Fed to dial back bond purchases, maintain low interest rates

by mcardinal

Willie R. Tubbs, FISM News


On Wednesday, the Federal Reserve announced it would begin scaling back a bond-buying program it had implemented in order to help the nation’s response to the COVID crisis. 

The announcement came following a meeting of the Federal Open Market Committee, a policymaking group within the Fed. 

According to CNBC, the process will begin later this month and involve the Fed reducing its monthly buying by $15 billion per month – $10 billion in treasury bonds and $5 billion in mortgage-based bonds – until it lowered its current buying rate of $120 billion per month to $0. 

These figures are not permanent, and the FOMC said it would adjust its buying based on market responses. 

“The Committee judges that similar reductions in the pace of net asset purchases will likely be appropriate each month, but it is prepared to adjust the pace of purchases if warranted by changes in the economic outlook,” the committee said in a statement. “The Federal Reserve’s ongoing purchases and holdings of securities will continue to foster smooth market functioning and accommodative financial conditions, thereby supporting the flow of credit to households and businesses.”

Initially meant to help the United States’ faltering economy, the bond-buying program proved useful early on but has, of late, become counterproductive.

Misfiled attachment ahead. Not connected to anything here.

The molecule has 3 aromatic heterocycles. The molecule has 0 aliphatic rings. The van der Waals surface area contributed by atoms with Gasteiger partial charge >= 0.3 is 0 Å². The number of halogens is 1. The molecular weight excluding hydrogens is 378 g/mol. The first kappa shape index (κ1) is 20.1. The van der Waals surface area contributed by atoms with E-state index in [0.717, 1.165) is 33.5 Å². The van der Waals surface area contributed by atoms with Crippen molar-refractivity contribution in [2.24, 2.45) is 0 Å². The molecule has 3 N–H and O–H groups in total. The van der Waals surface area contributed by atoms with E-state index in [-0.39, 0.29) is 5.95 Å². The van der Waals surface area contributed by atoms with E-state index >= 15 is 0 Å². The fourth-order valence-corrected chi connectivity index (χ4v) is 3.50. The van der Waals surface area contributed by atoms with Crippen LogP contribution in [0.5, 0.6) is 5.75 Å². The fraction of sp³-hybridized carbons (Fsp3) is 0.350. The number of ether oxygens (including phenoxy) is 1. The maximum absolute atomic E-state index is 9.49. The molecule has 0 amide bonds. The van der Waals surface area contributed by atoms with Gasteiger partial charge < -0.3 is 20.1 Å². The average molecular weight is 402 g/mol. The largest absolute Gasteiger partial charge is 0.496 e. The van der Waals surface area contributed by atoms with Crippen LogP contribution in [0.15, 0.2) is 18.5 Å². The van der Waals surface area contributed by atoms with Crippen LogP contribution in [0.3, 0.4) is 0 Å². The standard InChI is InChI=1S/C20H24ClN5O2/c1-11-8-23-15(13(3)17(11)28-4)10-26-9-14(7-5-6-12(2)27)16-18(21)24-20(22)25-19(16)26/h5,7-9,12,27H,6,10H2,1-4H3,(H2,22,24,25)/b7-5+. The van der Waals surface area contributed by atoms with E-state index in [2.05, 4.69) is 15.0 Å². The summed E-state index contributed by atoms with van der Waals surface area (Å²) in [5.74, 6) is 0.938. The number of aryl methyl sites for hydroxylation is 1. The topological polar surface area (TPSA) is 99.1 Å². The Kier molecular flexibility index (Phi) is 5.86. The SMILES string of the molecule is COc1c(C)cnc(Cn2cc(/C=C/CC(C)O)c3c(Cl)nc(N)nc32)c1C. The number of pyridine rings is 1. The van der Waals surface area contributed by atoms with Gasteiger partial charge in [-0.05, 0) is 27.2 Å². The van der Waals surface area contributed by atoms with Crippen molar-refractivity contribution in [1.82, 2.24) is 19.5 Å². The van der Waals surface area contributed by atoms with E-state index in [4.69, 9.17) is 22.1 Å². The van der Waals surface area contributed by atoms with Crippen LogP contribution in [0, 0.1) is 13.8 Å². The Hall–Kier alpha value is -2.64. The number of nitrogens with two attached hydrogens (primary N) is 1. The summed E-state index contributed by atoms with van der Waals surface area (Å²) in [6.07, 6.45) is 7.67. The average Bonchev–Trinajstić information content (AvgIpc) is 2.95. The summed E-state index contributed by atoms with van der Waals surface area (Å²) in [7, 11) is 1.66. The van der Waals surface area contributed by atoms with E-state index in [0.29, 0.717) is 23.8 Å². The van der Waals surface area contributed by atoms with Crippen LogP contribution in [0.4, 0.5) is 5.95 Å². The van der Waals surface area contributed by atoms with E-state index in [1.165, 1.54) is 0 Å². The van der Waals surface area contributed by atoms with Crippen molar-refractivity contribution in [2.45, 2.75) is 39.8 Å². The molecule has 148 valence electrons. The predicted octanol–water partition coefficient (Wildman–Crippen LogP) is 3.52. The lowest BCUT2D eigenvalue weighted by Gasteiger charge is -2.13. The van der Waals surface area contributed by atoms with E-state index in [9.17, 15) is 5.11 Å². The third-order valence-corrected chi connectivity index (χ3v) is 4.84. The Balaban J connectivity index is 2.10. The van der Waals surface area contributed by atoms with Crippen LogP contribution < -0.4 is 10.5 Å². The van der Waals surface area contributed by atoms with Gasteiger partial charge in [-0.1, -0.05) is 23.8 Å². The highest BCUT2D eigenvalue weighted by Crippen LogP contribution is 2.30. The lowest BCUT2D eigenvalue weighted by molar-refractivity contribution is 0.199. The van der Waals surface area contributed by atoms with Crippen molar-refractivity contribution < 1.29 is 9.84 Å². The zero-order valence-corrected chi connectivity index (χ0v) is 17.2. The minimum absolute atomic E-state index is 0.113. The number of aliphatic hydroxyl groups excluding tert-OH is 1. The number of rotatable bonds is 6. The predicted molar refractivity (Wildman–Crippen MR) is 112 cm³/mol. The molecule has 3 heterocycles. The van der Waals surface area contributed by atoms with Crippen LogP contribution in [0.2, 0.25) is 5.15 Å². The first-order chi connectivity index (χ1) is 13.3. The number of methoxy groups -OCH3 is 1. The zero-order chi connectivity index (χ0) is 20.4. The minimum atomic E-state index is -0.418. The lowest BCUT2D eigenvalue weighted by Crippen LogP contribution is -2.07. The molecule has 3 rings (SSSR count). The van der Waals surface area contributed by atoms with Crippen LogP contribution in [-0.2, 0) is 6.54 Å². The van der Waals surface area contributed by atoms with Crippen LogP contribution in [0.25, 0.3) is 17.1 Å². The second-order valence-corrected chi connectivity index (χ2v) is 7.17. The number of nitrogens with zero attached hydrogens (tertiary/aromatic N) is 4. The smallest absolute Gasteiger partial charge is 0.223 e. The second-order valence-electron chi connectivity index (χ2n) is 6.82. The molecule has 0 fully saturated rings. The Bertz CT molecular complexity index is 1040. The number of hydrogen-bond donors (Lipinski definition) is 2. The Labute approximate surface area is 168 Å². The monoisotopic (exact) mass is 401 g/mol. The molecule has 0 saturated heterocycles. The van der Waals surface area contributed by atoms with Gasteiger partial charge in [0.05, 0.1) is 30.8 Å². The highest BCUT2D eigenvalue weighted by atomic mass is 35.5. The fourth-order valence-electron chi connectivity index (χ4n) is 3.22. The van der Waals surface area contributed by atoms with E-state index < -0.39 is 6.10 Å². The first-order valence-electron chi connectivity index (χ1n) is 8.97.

The program has begun to have a negative impact on inflation, although the committee indicated it felt the spike in inflation would be temporary. 

“Inflation is elevated, largely reflecting factors that are expected to be transitory,” the statement reads. “Supply and demand imbalances related to the pandemic and the reopening of the economy have contributed to sizable price increases in some sectors.”

Fed Chair Jerome Powell said that while temporary, the spike would be nonetheless persistent. 

“Our baseline expectation is that supply chain bottlenecks and shortages will persist well into next year and elevated inflation as well,” Powell told CNBC. “As the pandemic subsides, supply chain bottlenecks will abate and growth will move up and as that happens inflation will decline from today’s elevated levels.”

While the bond-buying program will begin winding down, the Fed announced that it would maintain interest rates at or near 0% as a means stewarding the economy through this rough patch. 

“The path of the economy continues to depend on the course of the virus,” the FOMC statement reads.